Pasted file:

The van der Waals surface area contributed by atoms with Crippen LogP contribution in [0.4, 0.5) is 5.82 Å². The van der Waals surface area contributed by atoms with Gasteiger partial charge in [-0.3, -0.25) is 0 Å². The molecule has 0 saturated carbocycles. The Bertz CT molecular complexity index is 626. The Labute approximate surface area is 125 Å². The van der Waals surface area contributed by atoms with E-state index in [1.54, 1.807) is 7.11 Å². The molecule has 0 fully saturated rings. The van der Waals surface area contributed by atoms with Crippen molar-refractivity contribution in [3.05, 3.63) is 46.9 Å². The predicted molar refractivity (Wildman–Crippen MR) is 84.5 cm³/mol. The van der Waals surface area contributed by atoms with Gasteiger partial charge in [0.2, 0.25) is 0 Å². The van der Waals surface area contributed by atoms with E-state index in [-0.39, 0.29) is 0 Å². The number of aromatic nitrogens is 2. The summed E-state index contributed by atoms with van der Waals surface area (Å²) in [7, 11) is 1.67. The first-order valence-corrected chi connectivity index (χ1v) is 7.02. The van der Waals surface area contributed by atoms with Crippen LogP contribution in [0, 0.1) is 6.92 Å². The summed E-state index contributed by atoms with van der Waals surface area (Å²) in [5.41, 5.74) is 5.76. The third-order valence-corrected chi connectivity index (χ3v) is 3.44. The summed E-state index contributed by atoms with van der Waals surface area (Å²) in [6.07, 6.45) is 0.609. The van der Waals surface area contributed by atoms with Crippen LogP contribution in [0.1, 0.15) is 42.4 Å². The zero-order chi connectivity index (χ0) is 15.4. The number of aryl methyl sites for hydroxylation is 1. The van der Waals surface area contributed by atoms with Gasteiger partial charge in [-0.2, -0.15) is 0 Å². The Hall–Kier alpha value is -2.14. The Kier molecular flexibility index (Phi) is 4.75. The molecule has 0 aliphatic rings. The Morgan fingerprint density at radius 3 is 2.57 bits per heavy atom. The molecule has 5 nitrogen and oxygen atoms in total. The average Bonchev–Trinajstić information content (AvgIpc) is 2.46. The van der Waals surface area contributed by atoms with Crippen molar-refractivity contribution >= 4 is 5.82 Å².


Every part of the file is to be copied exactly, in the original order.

The van der Waals surface area contributed by atoms with Crippen LogP contribution in [0.4, 0.5) is 5.82 Å². The van der Waals surface area contributed by atoms with Gasteiger partial charge in [-0.3, -0.25) is 0 Å². The molecule has 0 saturated carbocycles. The Bertz CT molecular complexity index is 626. The Labute approximate surface area is 125 Å². The van der Waals surface area contributed by atoms with E-state index in [1.54, 1.807) is 7.11 Å². The molecule has 0 fully saturated rings. The van der Waals surface area contributed by atoms with Crippen molar-refractivity contribution in [3.05, 3.63) is 46.9 Å². The predicted molar refractivity (Wildman–Crippen MR) is 84.5 cm³/mol. The van der Waals surface area contributed by atoms with Gasteiger partial charge in [0.2, 0.25) is 0 Å². The van der Waals surface area contributed by atoms with E-state index in [-0.39, 0.29) is 0 Å². The number of aromatic nitrogens is 2. The summed E-state index contributed by atoms with van der Waals surface area (Å²) in [7, 11) is 1.67. The first-order valence-corrected chi connectivity index (χ1v) is 7.02. The van der Waals surface area contributed by atoms with Crippen LogP contribution in [0, 0.1) is 6.92 Å². The summed E-state index contributed by atoms with van der Waals surface area (Å²) in [5.41, 5.74) is 5.76. The third-order valence-corrected chi connectivity index (χ3v) is 3.44. The summed E-state index contributed by atoms with van der Waals surface area (Å²) in [6.07, 6.45) is 0.609. The van der Waals surface area contributed by atoms with Crippen LogP contribution in [0.1, 0.15) is 42.4 Å². The zero-order chi connectivity index (χ0) is 15.4. The number of aryl methyl sites for hydroxylation is 1. The van der Waals surface area contributed by atoms with Gasteiger partial charge in [-0.2, -0.15) is 0 Å². The Hall–Kier alpha value is -2.14. The Kier molecular flexibility index (Phi) is 4.75. The molecule has 0 aliphatic rings. The Morgan fingerprint density at radius 3 is 2.57 bits per heavy atom. The molecule has 5 nitrogen and oxygen atoms in total. The average Bonchev–Trinajstić information content (AvgIpc) is 2.46. The van der Waals surface area contributed by atoms with Crippen molar-refractivity contribution >= 4 is 5.82 Å².